Indonesia had to beg its neighbours, including Australia and Singapore, for the antidote, a drug called fomepizole. However, the potential cure arrived too late for Fajar, whose sickness, like many other youngsters affected across the nation, initially seemed benign.

Siti told Al Jazeera, "I went to the local pharmacy and got some liquid paracetamol for him since I believed it was just a regular temperature, but it wouldn't go down."
Siti decided to bring Fajar to the hospital since every time his fever fluctuated, it rose again in a few hours. When Siti arrived, she was informed that Fajar had been put on a drip and most likely had dengue fever, a condition brought on by mosquito bites. Sadly, Siti could not afford to keep her son in the hospital for additional examinations and observation since she lacks health insurance, like many Indonesians.

"I chose to take him home and attempt to find additional money for his treatment after he received one bag of medication through the drip", she said.
Siti was still treating Fajar's fever with locally sourced syrups as she tried to raise money from friends and neighbours.

Fajar's condition gradually worsened during the days, but he temporarily showed improvement, regaining some energy and his appetite.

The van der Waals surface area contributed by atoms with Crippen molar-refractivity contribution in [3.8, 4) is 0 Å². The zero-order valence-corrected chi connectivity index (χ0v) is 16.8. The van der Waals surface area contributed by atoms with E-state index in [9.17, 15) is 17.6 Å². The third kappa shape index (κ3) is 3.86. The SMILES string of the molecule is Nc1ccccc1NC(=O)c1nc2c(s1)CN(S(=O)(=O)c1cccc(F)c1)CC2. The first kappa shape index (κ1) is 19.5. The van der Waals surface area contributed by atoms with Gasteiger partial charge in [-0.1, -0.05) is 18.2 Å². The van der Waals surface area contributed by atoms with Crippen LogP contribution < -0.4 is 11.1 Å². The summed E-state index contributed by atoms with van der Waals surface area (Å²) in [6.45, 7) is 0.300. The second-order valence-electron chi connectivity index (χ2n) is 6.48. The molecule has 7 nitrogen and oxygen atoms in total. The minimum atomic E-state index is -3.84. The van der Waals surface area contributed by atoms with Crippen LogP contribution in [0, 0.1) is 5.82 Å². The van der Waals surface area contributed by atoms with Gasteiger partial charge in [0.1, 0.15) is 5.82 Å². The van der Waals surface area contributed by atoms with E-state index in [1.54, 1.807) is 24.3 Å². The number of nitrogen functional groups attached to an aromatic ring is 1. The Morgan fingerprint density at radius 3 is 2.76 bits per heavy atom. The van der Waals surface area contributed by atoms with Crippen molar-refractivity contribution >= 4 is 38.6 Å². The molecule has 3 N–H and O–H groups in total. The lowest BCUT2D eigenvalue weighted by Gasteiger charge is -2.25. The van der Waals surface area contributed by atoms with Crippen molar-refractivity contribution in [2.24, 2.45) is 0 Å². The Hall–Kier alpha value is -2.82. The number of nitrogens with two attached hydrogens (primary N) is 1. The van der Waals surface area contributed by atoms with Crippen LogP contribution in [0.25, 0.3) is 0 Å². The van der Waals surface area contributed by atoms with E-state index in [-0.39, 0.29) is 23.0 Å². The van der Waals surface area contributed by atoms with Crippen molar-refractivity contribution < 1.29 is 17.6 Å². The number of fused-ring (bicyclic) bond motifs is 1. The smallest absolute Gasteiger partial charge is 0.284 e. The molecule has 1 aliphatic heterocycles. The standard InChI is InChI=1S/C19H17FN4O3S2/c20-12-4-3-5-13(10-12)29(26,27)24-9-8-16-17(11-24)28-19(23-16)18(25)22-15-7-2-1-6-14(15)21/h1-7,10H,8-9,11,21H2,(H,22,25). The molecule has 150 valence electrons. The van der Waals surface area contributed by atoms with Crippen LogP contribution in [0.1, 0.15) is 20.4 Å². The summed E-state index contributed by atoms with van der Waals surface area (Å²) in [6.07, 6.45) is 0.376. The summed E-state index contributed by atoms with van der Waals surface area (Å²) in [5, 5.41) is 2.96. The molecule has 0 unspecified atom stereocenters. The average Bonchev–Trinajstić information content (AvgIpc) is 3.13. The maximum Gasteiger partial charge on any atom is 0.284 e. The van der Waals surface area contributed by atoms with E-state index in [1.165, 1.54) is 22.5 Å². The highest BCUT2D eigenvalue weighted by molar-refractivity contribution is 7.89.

This time, Siti called Fajar's father, a labourer who works in the neighbouring province of Aceh, and requested he returns home. Fajar was lying in bed, unable to move, gasping for air while gazing up at the ceiling when he came.

Fajar was due to be admitted to intensive care by the time his family was able to bring him back to the hospital, according to the medical staff.
It isn't perfect, and he is in critical condition. Therefore it would be best to pray, one of the physicians told Siti.

Sri Wulandari, Siti's cousin, stayed watch by Fajar's bedside because Siti could not bear the sight of him in the hospital bed, now connected to a ventilator. The doctor entered and said, "Wait, we're trying our best," but five minutes later, the 30-year-old was dead, the witness said. "His breathing got ragged, and he was dead," the witness said.

I was unsure how to inform his mother. However, she saw my face right away because I was crying.
"The doctors who cared for Fajar at Adam Malik Hospital claimed he had died from kidney failure and that they would have started him on dialysis if he hadn't been so frail", Wulandari and Siti stated in an interview with Al Jazeera.

The family was unaware of the possibly toxic syrups and had not heard of small children passing away from severe kidney failure. Siti claimed that two weeks ago, representatives from the neighbourhood health department visited her residence and removed the fever-relief medication she had provided to Fajar.

When contacted by Al Jazeera, the health department stated that it had taken medication from the homes of suspected kidney failure patients for testing. Still, it refused to disclose any of the test results. A representative for the health department revealed to Al Jazeera that 11 patients, all of whom were children, had already passed away from acute kidney failure in the North Sumatra province, which contains Medan.